I always have high hopes when I go see a dance performance that features live music. Whether it’s a classical ballet with full orchestra or a contemporary work featuring a small ensemble, live music can add layers of spontaneity and intimacy to the choreography. In the best examples, the visual and the auditory elevate each other. Unfortunately, in who we are in the dark, a new work by Canadian choreographer Peggy Baker supported by NAC Dance, dance and music are both so flawed that they serve as anchors around each others’ necks.
It’s been some time since I’ve been to a show so irredeemable that it made me want to ditch professional duty, stand up, boo, and leave. I can add who we are in the dark to that short but regrettable list.
The choreography is weak and repetitive: over and over the eight dancers run about in vague spirals, arms flailing, then link up into chaotic little knots or snaky conga lines before all falling to the ground. Most of the work is visually low, when it’s not actually on the floor.
Clearly, Baker wants us to feel… something? Devastation? Loneliness? Whatever her intent, it doesn’t hit home. Not having a narrative is one thing, but Baker’s images are too rudimentary, slapdash and emotionally hollow to stand on their own. Nothing has shape, focus, clarity or energy: not the ensemble spirals or circles, not the duets or solos, even the costumes — black tunics and wide pants — lack any kind of presence.
Perhaps because the dance language itself is so mumbly, Baker feels the need to augment it by having the dancers vocalize throughout (Fides Krucker is listed in the program as the ‘vocalographer’). Panting turns into guttural grunts, shrieks, moans, bizarre humpback whale sounds. It came across like one of those excruciating high school drama class exercises — “now try to really connect your voice to your body, just let it all out” — and triggered giggling and snickering in the audience. One felt embarrassed for the poor dancers.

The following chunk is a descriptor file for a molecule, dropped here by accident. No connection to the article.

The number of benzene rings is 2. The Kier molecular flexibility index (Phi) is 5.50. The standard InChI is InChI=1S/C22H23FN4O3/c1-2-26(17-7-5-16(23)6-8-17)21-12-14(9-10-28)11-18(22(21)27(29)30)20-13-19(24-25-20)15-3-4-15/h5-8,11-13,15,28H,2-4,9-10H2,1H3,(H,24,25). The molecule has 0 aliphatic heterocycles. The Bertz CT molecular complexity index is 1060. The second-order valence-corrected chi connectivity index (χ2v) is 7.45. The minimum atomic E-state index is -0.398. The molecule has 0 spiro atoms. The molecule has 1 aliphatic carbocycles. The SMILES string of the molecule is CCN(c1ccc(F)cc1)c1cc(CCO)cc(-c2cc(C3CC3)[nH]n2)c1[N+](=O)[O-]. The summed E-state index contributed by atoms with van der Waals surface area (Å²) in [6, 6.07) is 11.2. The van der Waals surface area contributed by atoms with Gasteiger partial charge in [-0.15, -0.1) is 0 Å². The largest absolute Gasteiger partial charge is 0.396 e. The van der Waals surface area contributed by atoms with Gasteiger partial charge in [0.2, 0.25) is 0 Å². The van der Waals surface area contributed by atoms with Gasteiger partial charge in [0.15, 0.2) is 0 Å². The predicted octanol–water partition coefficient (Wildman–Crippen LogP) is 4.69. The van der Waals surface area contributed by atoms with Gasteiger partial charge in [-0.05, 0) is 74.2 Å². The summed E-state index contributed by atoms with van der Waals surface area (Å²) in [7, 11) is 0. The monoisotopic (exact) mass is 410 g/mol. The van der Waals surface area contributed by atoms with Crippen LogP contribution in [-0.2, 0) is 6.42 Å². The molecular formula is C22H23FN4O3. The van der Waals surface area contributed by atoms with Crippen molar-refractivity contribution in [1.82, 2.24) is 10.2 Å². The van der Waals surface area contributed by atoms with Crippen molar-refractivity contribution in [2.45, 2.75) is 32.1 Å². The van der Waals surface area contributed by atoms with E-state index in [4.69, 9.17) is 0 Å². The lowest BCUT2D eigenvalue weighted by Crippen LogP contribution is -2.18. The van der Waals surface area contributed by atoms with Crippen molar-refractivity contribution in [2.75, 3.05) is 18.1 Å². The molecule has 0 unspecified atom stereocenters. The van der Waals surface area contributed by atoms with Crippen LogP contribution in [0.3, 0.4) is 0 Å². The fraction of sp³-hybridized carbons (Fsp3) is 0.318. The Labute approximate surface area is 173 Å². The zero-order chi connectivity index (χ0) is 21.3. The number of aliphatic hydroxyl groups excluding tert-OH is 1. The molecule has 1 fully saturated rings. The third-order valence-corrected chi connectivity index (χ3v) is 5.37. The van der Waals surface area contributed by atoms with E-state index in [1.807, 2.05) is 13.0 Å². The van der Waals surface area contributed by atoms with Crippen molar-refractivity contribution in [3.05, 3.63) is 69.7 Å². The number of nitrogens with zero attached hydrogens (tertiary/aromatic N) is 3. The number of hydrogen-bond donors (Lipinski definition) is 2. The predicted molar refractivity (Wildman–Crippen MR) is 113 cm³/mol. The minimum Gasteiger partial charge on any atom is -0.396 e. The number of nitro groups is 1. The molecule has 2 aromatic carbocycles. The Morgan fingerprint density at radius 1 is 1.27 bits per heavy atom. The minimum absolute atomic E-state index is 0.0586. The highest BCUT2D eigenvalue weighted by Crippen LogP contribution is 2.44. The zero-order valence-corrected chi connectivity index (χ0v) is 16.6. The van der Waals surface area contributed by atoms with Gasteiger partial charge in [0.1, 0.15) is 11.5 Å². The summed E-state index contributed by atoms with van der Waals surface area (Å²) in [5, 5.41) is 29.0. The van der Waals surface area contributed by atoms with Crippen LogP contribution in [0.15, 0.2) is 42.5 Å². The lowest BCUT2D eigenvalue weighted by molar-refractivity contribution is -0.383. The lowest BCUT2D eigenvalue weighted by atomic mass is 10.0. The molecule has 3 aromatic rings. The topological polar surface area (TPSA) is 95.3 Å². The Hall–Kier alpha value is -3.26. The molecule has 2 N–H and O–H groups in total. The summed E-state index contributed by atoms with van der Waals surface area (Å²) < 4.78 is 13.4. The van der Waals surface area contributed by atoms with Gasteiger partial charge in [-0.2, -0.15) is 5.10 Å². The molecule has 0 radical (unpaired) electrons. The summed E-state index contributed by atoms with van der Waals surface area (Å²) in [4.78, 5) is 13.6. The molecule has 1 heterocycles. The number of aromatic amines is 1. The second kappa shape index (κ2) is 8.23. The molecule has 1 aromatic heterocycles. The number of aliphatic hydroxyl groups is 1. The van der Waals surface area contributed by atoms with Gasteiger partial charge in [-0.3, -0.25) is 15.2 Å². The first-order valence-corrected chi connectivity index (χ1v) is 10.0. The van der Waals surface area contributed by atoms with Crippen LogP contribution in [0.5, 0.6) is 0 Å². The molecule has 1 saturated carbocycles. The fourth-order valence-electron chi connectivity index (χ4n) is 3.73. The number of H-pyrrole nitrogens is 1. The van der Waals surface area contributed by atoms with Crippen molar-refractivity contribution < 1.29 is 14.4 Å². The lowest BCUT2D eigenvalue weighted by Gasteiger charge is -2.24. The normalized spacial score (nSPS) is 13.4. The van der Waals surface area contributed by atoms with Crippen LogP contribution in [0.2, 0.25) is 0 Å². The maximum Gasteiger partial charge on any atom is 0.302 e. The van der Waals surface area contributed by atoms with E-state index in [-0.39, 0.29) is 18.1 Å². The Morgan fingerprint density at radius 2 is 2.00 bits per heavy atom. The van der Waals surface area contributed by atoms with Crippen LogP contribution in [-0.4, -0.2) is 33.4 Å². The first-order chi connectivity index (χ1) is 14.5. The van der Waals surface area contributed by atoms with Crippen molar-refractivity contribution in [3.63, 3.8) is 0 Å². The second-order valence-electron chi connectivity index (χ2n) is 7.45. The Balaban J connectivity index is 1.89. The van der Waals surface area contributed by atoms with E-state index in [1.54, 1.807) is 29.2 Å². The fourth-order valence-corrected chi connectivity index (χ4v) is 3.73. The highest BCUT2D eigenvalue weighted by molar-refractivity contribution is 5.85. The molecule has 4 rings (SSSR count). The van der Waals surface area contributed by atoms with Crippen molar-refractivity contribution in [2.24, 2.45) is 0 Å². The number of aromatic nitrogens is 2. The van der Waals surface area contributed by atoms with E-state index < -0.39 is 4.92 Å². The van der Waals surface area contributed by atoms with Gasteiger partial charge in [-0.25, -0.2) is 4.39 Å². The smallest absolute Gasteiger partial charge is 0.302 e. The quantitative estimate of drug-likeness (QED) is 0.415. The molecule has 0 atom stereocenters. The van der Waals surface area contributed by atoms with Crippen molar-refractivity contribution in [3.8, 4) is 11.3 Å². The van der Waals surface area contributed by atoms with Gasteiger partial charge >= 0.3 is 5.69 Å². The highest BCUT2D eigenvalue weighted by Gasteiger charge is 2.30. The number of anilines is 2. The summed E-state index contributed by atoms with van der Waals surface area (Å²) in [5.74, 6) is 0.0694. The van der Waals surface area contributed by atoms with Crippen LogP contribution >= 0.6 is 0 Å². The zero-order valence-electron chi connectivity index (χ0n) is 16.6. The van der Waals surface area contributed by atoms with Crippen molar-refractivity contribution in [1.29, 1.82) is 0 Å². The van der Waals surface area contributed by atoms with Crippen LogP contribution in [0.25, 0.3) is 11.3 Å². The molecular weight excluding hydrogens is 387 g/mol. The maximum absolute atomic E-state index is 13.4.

The set is hung with tall, painted canvas banners that look vaguely East Asian. But since the dancers don’t engage with the verticality of the space until almost the last few minutes, for most of the hour-long work, the drops just add clutter and noise. In what has become a contemporary dance cliché, video projections of faces and geometric shapes flash at speed on a backdrop screen. A lit platform for the musicians dominates one side of the stage.
A lot of hype for this work was built around the participation of two members of Arcade Fire, violinist Sarah Neufeld and drummer Jeremy Gara (a 2015 collaboration between Neufeld and Baker is cited as who we are in the dark’s genesis.)
Neufeld and Gara certainly know how to perform, but scratch beneath the surface of the intense posing and there’s very little musical substance.
Neufeld gives us an hour of aimless, lazy noodling, deploying all the snake-oil tricks violinists use when they want to impress an audience without expending much technical effort: endless repeating loops of bariolage, double stopped shredding and fast arpeggios on open strings. Intonation was clearly an afterthought.
Gara was more rigorous, but save for one more liberated solo, he returned again and again to a narrow set patterns and effects, playing almost exclusively with appeared to be timpani mallets (I’m sure percussion experts will correct me). Whether he was constrained by directives or his own choices wasn’t clear.
The piece had its premiere in Toronto in February, and opened at the NAC Friday night. The audience reception in Ottawa was noticeably lukewarm, barring perhaps a few hardcore Arcade Fire fans. For a work that makes a show of going through all the motions of connection and intimacy, who we are in the dark achieves neither.